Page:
BAKU, 7 April 2020 – The COVID-19 pandemic underscores the urgent need to strengthen the global health workforce. A new report, The state of the world’s nursing 2020, released on the occasion of World Health Day, provides an in-depth look at the largest component of the health workforce.
Findings identify important gaps in the nursing workforce and priority areas for targeted investment in nursing education, jobs and leadership to strengthen nursing around the world and improve health for all.
Nurses account for more than half of all the world’s health workers, providing vital services throughout the health system. In the WHO European Region, 57% of the health workforce are nurses.
Historically and today, nurses are at the forefront of fighting epidemics and pandemics that threaten health. Nurses around the Region are responding to the COVID-19 pandemic with courage: never before has their value been more clearly demonstrated.
“Our fight against COVID-19 has once again brought home how fundamental the nursing profession is to society and to all of us. Faced with the most exceptional circumstances and toughest working conditions, nurses across the European Region and the world have met the challenge with bravery, compassion, and professionalism. They, together with all frontline health workers, deserve our deepest thanks and respect,” said Dr Hans Henri P. Kluge, WHO Regional Director for Europe.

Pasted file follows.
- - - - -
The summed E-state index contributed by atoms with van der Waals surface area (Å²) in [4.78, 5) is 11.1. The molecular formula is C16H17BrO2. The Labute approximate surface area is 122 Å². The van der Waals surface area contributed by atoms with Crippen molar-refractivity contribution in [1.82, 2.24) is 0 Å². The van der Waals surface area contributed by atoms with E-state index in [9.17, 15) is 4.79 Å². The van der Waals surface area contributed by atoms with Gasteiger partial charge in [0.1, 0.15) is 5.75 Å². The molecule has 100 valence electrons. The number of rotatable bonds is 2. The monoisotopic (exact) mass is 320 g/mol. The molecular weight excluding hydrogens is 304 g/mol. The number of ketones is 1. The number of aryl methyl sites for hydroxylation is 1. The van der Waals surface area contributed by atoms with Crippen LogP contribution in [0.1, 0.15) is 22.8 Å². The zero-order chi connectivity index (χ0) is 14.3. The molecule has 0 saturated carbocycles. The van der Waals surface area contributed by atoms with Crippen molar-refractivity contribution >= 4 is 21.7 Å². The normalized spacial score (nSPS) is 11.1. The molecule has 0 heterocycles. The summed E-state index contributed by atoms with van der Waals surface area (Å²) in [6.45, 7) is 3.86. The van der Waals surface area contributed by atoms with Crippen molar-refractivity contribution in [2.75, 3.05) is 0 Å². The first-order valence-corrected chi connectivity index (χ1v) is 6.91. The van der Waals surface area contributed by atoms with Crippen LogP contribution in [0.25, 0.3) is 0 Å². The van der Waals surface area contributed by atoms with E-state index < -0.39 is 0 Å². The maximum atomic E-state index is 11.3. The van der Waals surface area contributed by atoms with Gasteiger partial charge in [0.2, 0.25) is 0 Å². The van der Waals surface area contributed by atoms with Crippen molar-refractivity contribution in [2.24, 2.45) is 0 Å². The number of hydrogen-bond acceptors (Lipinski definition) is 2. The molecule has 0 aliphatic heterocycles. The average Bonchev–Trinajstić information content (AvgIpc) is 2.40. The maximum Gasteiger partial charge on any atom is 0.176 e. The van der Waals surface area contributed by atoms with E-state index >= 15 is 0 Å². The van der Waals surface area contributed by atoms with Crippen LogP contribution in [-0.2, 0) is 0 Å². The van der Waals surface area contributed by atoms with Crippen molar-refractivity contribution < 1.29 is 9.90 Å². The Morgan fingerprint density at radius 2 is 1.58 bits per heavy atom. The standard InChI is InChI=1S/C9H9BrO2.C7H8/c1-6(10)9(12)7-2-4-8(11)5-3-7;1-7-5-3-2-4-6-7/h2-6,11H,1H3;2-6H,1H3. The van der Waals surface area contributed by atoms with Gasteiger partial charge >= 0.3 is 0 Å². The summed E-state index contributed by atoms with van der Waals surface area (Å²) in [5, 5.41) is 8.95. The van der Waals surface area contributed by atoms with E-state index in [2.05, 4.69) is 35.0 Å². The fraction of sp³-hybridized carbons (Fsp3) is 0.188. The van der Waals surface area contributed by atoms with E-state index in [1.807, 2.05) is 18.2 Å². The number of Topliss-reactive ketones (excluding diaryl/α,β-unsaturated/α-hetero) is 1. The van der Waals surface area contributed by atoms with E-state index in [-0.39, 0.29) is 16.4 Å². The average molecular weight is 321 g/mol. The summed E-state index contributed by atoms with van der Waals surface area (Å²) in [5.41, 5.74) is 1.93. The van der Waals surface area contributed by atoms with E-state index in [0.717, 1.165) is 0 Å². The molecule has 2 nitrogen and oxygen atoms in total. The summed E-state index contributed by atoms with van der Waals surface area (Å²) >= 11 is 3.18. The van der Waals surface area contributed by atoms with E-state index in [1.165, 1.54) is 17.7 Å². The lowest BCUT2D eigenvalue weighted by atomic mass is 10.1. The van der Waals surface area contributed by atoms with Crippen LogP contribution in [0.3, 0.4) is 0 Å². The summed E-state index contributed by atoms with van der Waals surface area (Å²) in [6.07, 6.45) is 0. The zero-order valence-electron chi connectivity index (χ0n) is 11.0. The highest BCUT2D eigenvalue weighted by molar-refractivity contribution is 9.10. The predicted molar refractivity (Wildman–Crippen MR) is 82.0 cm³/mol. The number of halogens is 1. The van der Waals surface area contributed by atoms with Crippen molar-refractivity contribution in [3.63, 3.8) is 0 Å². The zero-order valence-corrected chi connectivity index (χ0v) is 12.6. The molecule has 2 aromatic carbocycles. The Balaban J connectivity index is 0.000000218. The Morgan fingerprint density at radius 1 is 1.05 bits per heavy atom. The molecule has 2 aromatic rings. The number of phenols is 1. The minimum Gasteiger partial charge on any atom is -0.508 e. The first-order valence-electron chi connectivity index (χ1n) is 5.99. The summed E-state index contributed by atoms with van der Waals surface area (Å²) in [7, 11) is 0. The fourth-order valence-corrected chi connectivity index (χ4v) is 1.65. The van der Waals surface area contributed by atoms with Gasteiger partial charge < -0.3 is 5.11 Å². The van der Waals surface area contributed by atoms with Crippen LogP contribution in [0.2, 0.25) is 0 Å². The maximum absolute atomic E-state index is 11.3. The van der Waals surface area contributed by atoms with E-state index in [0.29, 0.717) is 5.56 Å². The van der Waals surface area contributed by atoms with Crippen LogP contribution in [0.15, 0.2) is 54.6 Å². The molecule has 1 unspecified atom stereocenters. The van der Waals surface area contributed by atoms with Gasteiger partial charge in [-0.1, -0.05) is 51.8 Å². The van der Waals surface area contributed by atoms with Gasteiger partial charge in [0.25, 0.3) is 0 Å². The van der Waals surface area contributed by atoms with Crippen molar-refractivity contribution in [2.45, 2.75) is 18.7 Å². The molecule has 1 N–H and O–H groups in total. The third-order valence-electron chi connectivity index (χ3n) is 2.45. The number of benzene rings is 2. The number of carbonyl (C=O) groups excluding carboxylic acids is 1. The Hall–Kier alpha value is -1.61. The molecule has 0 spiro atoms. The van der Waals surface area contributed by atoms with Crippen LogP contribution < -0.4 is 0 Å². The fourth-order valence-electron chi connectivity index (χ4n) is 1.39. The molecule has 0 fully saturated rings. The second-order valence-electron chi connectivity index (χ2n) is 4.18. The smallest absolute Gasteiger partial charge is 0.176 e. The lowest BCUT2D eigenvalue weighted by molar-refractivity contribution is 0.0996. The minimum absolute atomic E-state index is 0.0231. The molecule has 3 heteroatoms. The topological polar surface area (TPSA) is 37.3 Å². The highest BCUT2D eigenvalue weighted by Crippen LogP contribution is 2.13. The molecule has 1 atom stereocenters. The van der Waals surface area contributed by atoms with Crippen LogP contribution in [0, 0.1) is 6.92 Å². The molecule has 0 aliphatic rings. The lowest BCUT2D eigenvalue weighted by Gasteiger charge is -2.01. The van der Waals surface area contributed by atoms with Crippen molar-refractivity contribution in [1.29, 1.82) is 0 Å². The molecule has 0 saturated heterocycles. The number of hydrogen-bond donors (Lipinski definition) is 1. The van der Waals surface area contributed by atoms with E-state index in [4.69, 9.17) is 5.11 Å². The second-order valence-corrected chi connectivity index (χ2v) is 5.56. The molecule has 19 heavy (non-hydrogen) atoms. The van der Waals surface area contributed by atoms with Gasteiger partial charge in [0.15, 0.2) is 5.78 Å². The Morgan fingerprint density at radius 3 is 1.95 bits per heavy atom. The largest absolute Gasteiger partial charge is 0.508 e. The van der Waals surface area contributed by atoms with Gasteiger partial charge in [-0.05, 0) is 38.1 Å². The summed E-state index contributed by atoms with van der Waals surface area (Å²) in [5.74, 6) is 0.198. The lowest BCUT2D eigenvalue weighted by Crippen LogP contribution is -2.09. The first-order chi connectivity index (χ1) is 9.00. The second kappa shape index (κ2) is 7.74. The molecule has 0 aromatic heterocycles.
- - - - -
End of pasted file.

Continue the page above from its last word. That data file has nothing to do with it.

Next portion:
“It is high time we give the nursing profession the recognition it deserves. Today, as we mark World Health Day, and in the future, countries must invest in nurses and support them to work to the full extent of their training and scope of practice. In so doing, our skilled and dedicated nursing workforce will have the strength and resources to build a healthier Europe,” he concluded.
In the European Region, there are 7.3 million nurses or about 79 nurses per 10 000 people. Although this is about double the global average, experts say that because of the age structure of the nursing workforce in the Region and a reliance on international recruitment of nurses in some high-income countries, there is no room for complacency.
About 90% of all nurses are female, yet only 25% of leadership positions are held by them. This emphasizes the need for policies that increase and enhance nursing leadership and encourage female participation at leadership levels.
“Nurses are the answer to many of our health problems. If we want strong health services, we must invest in nurses, educate them to international standards, and provide them with appropriate resources. Nurses should receive fair pay for their work and be able to continue to develop professionally. This will help enhance health outcomes, improve quality of care and advance universal health coverage,” said Dr Hande Harmanci, WHO Representative in Azerbaijan.
Governments should invest to accelerate nursing education and training, create nursing jobs, and empower nurse leadership. Without nurses, midwives and other health workers, countries cannot win the battle against outbreaks or achieve universal health coverage and the Sustainable Development Goals.
“Nurses are the backbone of any health system. Today, many nurses find themselves on the frontline in the battle against COVID-19,” said Dr Tedros Adhanom Ghebreyesus, WHO Director-General. “This report is a stark reminder of the unique role they play and a wake-up call to ensure they get the support they need to keep the world healthy.”